Another 10,000 to be driven onto UC – After Rudd drives through legislation with no vote!

Marchers outside Parliament demand the stopping of Universal Credit

AS OF TODAY, ten thousand people on the old benefits system will be forced onto Universal Credit (UC) in a ‘pilot study’ in Harrogate, after Secretary of State for Work and Pensions, Amber Rudd, rushed a law through the House of Commons on Monday night.

MPs did not even get a chance to vote on whether or not to approve it, as it was fast-tracked using an obscure emergency law to drive it through before Theresa May’s rule officially comes to an end later today.

MPs were up in arms at the move with Labour MP for Wirral West, Margaret Greenwood telling the House of Commons on Monday evening: ‘In March, the Secretary of State shockingly announced her intention to pilot managed migration (onto Universal Credit) even before she had secured approval from Parliament.

‘Now she has left it to the eleventh hour to bring these regulations to Parliament. Managed migration is deeply controversial.

‘Understandably, the plans were met with outrage from many sections of society: how could a government visit such a plan on the people?

‘It really is important for these important regulations to be debated on the Floor of the House.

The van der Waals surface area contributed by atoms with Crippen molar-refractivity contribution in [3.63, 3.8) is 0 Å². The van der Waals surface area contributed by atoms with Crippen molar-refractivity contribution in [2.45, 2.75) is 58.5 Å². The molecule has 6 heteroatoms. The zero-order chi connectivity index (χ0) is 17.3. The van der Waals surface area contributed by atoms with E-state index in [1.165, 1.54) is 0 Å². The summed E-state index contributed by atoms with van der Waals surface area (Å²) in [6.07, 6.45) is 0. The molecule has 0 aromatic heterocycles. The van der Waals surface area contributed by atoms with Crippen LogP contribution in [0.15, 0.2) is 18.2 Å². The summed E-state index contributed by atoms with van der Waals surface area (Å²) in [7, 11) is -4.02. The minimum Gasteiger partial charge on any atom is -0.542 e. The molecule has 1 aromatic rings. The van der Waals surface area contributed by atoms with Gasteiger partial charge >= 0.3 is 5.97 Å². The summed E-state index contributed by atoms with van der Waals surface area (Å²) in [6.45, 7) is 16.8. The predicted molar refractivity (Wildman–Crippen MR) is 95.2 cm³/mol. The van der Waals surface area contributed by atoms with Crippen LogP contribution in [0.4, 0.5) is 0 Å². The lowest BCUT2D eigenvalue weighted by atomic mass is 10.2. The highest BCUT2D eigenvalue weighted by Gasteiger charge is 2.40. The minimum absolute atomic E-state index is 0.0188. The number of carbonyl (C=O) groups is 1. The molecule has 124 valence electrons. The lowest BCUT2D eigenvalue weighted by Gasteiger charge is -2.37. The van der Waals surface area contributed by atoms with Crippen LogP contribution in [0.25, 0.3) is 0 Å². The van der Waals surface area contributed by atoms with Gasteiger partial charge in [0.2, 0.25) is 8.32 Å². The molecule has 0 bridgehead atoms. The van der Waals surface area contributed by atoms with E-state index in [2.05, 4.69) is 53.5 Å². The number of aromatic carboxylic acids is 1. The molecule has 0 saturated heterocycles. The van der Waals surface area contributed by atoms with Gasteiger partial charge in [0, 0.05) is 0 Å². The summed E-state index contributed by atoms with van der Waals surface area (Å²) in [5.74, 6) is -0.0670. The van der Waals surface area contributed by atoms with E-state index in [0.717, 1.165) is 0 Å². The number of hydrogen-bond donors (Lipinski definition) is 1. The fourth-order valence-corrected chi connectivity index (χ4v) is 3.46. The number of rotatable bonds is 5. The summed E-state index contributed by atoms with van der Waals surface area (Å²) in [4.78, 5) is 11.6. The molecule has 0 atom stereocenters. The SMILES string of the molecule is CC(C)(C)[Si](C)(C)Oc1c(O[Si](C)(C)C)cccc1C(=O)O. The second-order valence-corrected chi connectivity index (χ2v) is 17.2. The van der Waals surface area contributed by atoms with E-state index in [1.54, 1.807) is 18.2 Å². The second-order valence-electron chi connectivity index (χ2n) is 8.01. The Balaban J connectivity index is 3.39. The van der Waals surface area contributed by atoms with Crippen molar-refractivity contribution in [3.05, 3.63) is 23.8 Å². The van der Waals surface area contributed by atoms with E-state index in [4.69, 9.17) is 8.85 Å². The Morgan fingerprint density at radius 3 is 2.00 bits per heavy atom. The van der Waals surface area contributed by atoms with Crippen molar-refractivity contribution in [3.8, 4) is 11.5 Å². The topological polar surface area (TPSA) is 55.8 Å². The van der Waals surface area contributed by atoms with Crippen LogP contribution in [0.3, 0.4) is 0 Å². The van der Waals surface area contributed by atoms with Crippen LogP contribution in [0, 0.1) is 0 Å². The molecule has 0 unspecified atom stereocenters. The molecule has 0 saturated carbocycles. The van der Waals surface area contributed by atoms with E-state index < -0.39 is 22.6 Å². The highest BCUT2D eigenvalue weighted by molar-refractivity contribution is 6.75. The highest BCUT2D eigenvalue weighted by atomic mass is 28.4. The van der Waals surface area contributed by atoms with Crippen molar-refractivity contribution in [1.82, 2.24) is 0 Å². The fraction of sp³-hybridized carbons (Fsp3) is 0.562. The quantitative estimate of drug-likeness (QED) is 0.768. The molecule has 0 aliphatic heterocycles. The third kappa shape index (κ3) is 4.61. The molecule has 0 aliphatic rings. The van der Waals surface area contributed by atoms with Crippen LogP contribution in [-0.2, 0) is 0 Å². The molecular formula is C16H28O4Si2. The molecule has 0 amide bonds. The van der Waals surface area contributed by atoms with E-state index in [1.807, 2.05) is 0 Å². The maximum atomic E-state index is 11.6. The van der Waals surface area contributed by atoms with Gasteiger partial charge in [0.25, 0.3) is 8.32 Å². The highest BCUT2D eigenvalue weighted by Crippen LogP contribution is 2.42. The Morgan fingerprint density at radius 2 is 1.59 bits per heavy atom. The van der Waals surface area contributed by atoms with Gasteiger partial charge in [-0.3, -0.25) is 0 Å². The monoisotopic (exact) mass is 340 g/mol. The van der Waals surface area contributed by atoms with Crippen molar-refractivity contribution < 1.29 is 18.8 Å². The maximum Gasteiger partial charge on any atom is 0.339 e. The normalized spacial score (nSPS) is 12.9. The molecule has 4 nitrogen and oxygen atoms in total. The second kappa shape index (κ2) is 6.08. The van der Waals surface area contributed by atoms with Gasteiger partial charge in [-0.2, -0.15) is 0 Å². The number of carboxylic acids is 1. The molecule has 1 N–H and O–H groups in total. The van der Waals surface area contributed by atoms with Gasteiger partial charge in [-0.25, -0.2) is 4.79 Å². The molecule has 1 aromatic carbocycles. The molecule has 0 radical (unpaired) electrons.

‘Can the Secretary of State therefore guarantee today that the regulations will be debated in full, and voted on in the House? To do any less would be an absolute disgrace.’

Rudd would not, instead saying only the results of the ‘pilot,’ once completed would be debated.

She said: ‘I know that somebody – hopefully me – will have the opportunity to come back next year and report on the outcome from this managed migration pilot.’

She then announced an obscure procedure to push her ‘pilot’ through called a ‘negative resolution’.

She said: ‘Getting support for this measure is incredibly important, which is why we are proceeding by negative resolution. We are doing that – to answer one of the Honourable Lady’s questions – because that was the advice we received from the Joint Committee on Statutory Instruments.’

Rudd also confirmed that 13,000 severely disabled people would finally get access today to hundreds of pounds of cash they are owed.

They will get an extra £405 per month as part of a £600 million package, which will be backdated to when they were first pushed onto UC, which rolls six benefits into one, and is a severe cut in the overall amount of money received.

Those being paid are people who moved from a benefit called Severe Disability Premium to UC – which means they lose out on huge sums of money.

The Department for Work and Pensions agreed to the back payments after a High Court ruling found two disabled men had been discriminated against.